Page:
While the role of the military expands, democracy itself has also come under increasing question. In a recent poll by a Chilean organization, Latinobarómetro, citizens in 12 of the region’s countries had a lower opinion of democracy in 2005 than they had in 1996; only 26 percent of respondents believed that there was equality before the law in their country; one in five expressed any confidence in political parties; one in four trusted their legislature or the courts.

The experience with democracy has not been uniformly positive. In many countries, military dictators were replaced by traditional parties headed by political and economic elites that readily adopted pro-Washington trade and economic policies. As billions of dollars in foreign investment poured into the region, and billions more were made through the privatization of state-owned enterprises, corruption grew, and with it greater exclusion of Latin America’s poor. The so-called modernization, or neo-liberal, reforms adopted throughout the region meant an influx of consumer goods from abroad, and declining government investment in education, public health, and agriculture. Poor and working-class Latin Americans saw the cost of basics increase while access to quality health and education services decreased.

This widespread social, economic, and political exclusion, which makes the region the most inequitable in the world, is one of the greatest unresolved challenges confronting the Americas. Dr. Enrique Iglesias, the former president of the Inter-American Development Bank, has said that, “as the region with the greatest level of inequality in the world, Latin America has the most to gain (from social inclusion).” The IDB’s own studies found that those “countries with large indigenous or Afro-descendent populations would obtain immense social and economic gains by ending exclusion that permeates their health and education systems, as well as their labor markets.”

While each country in the Americas has confronted the challenges of democracy and inequality in its own way, there are some emerging regional trends. In most countries, traditional parties have been swept aside and replaced by strong charismatic leaders. Only a handful of the region’s current leaders were elected with the help of historic traditional parties. Brazil’s Luis Ignacio Lula da Silva and Mexico’s Vicente Fox may be the biggest exceptions, but both presidents are enormously charismatic figures, with Lula coming to personify Brazil’s working class and Fox working hard to distance himself from his own party during his historic election in 2000.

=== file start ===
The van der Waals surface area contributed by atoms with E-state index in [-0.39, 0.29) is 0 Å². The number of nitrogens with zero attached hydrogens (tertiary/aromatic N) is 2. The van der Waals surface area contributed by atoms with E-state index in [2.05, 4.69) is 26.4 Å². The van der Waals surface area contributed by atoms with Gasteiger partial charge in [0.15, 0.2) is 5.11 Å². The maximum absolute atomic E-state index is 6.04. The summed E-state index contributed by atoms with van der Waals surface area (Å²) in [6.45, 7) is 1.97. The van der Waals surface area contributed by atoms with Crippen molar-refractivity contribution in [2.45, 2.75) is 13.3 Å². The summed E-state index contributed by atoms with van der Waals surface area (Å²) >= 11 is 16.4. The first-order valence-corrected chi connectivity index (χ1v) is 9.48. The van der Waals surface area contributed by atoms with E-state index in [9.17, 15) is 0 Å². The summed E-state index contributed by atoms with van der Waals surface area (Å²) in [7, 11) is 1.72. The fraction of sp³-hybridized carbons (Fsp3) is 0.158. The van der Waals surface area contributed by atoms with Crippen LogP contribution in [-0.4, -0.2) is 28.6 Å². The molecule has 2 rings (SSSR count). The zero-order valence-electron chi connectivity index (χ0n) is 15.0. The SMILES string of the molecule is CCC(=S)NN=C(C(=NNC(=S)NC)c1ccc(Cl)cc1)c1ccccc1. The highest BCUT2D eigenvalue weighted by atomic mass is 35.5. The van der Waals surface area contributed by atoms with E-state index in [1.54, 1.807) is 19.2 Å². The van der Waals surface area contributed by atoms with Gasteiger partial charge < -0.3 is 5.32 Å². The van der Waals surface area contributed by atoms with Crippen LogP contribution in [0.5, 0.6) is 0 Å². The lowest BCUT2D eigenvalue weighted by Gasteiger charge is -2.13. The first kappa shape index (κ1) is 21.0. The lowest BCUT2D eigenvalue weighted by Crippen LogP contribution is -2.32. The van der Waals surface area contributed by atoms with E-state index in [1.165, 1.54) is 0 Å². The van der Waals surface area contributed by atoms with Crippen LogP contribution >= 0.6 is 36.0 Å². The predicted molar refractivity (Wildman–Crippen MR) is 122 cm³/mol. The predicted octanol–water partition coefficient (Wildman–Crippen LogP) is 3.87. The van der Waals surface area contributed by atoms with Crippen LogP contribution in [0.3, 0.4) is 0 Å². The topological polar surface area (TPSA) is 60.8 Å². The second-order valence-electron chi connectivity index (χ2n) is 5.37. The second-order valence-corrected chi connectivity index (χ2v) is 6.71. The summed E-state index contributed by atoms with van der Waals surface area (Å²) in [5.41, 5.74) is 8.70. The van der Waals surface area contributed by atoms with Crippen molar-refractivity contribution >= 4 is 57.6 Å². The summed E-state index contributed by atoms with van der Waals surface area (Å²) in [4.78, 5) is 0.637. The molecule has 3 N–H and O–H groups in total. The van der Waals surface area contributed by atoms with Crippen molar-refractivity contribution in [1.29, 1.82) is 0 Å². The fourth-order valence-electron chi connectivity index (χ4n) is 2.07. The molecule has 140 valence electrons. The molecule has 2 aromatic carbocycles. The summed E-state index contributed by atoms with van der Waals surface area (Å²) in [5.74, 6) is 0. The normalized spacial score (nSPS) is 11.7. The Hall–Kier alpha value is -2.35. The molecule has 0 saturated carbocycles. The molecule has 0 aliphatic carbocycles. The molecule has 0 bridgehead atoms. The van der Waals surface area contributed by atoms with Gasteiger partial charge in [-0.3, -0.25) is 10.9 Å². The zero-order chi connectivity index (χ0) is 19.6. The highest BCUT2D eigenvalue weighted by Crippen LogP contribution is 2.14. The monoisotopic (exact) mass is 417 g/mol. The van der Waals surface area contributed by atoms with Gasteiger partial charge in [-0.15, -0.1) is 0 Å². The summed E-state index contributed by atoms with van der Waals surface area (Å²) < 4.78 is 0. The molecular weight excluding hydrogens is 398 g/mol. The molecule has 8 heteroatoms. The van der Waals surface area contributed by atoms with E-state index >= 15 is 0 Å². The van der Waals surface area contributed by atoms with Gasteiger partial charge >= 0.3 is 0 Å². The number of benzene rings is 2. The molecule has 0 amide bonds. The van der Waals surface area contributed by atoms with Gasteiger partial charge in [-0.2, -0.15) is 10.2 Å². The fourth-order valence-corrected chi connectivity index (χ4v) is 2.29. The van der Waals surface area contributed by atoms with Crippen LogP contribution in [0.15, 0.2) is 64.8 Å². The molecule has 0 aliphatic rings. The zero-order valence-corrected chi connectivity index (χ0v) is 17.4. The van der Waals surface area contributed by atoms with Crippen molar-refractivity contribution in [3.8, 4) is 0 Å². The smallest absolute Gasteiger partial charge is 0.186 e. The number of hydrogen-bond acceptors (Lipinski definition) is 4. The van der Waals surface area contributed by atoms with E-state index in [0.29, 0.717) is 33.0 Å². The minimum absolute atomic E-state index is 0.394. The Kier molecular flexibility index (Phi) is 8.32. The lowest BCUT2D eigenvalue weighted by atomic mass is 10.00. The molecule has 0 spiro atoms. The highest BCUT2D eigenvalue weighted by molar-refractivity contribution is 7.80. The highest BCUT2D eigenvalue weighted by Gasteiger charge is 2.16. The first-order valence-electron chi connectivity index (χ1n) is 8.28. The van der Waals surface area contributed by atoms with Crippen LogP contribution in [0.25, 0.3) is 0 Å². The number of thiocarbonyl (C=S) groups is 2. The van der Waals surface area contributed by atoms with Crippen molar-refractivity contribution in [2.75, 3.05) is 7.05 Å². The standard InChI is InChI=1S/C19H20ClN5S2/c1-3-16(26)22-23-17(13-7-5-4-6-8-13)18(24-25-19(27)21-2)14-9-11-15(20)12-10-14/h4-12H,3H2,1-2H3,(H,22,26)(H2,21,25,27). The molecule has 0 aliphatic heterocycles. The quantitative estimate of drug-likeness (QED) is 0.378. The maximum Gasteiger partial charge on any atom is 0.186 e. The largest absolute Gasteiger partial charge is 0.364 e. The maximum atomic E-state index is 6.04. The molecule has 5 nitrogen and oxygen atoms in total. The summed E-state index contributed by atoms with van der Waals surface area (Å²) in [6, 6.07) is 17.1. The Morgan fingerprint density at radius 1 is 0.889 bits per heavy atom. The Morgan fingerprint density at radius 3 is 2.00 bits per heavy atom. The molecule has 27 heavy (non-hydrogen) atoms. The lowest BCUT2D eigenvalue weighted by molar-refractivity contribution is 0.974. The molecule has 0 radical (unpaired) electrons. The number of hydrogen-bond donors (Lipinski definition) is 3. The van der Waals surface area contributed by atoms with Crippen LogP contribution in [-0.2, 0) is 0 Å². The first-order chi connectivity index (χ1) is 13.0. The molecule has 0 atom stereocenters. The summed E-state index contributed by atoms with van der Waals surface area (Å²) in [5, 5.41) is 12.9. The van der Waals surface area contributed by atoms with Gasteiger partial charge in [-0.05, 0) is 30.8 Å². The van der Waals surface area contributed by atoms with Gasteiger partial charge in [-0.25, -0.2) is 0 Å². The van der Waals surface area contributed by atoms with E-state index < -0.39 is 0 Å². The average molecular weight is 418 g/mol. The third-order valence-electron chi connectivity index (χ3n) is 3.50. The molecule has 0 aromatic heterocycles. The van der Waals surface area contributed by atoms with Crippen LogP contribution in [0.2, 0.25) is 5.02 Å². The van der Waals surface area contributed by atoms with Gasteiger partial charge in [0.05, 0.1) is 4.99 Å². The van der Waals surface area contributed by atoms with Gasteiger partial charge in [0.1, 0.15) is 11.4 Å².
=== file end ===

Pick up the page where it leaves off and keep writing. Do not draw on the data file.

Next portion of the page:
A closely related trend is toward authoritarianism. Once again, polls conducted by Latinobarómetro suggest that the “military” is tied with the “presidency” as the most trusted institution of government, receiving a 41 percent approval rating in 2005. It’s not surprising, then, that charismatic leaders in Colombia, Venezuela, Peru, and Mexico have sought alliances with the military to address pressing social and political problems.

Authoritarianism is also evident in efforts to further centralize power in the presidency by weakening other branches of government. In Venezuela, the Chavez government replaced dozens of justices with temporary appointees that could potentially be removed quickly if they ruled against the interests of the government. In Ecuador, then-President Gutierrez fired the Supreme Court and replaced it with political allies. The subsequent public outcry forced him to reinstate the original court, but by then it was too late, and his government fell shortly thereafter.

There are also exceptions. The governments of Argentina, Chile, and Peru are trying mightily to bring past dictators to justice. The Chilean Supreme Court recently stripped Gen. Augusto Pinochet of immunity for human rights violations, and the 90-year-old former dictator is expected to stand trial if his health doesn’t fail first. Likewise, the Peruvian government is seeking the extradition from Chile of its authoritarian former leader Alberto Fujimori to stand trial for 12 counts of human rights abuses and other crimes.

A third trend in the region is a movement toward “progressive populism,” particularly in the Southern Cone of South America (Brazil, Uruguay, Argentina, Chile) and parts of the Andes (Venezuela and Bolivia, and possibly Ecuador and Peru in the near future). It’s difficult to generalize about this trend because each country has a unique experience and philosophy of government. But from the free-market oriented socialist president of Chile, Ricardo Lagos (and his successor, Michelle Bachelet, who will take office in March), to the Bolivarian socialism of Venezuela’s Hugo Chavez, to the grassroots populism of Bolivia’s Evo Morales, much of the region is moving away from a U.S. brand of democracy where economic and political elites dominate the policy-making spaces of government.